On November 17, 2011, the Department of State launched our first mobile-based English language learning program in Tunisia. The project was developed in partnership with U.S. Embassy Tunis, Tunisiana (the largest mobile network operator in Tunisia) and Tunisian education partner, Edupartage. Over the course of the 90 day pilot, millions of Tunisian mobile subscribers can learn English phrases and expressions for free on their cell phone by dialing *136# to access Najja7ni mobile English.
This program offers interactive questions in everyday English for beginner and intermediate speakers. Our Regional English Language Officer and an English Language Specialist worked with Edupartage's local teacher committee to develop lessons focused on travel, technology, society, the environment, telecommunications, and many other subjects. To get a better feel for the system, check out the great video that U.S. Embassy Tunis produced that shows how it works.
Following the revolution, Tunisians from throughout the country and representing diverse backgrounds expressed an increased interest in English language learning opportunities. We developed this project to help respond to that demand. We leveraged mobile technology to make it happen, given over 100 percent mobile penetration in Tunisia and the capability to reach not only the larger urban centers, but more rural areas of the country.
English language programs are a critical element of our public diplomacy toolkit. State's English language programs offer both foreign teachers and students tangible educational and professional opportunities by improving their English speaking, reading, writing and teaching skills. From our perspective, connecting with individuals globally via the English language offers us an incredible way to build mutual understanding between the American people and people of other nations. One popular example of our in-person English language training is the Access Microscholarship Program. Through Access, U.S. Embassies around the world connect with around 80,000 youth, enabling talented 14 to 18 year old kids from disadvantaged backgrounds to learn English and leadership skills during after school classes and summer programs.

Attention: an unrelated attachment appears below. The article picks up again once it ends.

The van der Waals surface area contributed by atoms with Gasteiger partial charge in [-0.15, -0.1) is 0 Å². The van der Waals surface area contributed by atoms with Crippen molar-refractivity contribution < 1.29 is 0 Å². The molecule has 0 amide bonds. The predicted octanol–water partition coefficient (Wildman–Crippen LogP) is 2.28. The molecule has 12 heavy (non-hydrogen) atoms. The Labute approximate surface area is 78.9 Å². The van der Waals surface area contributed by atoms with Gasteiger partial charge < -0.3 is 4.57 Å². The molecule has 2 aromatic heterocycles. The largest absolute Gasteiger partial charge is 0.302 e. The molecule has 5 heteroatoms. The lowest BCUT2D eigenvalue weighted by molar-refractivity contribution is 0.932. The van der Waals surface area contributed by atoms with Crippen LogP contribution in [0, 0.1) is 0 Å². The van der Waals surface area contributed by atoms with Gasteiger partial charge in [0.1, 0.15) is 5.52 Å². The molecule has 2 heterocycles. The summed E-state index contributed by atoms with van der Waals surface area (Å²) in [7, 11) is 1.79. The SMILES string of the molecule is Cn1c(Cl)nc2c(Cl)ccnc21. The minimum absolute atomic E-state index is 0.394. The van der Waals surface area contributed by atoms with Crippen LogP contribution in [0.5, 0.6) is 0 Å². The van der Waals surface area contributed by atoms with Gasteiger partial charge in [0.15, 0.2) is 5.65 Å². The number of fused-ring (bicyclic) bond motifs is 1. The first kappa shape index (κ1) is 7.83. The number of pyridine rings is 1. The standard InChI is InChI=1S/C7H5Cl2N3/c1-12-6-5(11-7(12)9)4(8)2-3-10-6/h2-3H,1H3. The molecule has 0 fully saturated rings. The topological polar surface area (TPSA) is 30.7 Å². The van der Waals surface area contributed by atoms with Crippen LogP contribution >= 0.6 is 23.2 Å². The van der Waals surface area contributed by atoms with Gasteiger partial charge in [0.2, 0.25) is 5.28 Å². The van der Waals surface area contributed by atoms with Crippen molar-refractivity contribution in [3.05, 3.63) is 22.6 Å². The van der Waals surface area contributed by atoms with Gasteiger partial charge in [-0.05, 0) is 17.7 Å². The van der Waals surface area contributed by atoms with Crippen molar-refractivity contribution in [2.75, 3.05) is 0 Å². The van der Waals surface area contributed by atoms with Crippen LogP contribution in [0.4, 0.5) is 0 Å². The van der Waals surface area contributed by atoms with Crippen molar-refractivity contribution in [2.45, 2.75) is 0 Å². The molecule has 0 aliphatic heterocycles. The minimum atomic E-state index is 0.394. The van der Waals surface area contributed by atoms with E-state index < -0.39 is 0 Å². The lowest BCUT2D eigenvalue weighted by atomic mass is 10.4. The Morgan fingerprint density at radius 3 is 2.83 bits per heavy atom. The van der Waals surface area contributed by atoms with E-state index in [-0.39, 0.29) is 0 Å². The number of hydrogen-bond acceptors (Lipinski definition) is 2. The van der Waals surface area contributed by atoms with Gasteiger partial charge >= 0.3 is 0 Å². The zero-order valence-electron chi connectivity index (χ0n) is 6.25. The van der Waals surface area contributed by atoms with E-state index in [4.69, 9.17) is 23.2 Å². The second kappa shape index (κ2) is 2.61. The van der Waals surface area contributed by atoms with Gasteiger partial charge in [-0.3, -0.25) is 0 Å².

Mobile-based English language programs can be a fantastic complement to classroom learning experiences -- encouraging users to practice and improve their English "where they live" (on their mobile phone), and perhaps sign up for more formal English classes. This is one critical way in which the Bureau of Educational and Cultural Affairs is embracing Secretary Clinton's vision for 21st Century Statecraft. We look forward to learning from this pilot, and incorporating best practices in future deployments of mobile English around the world.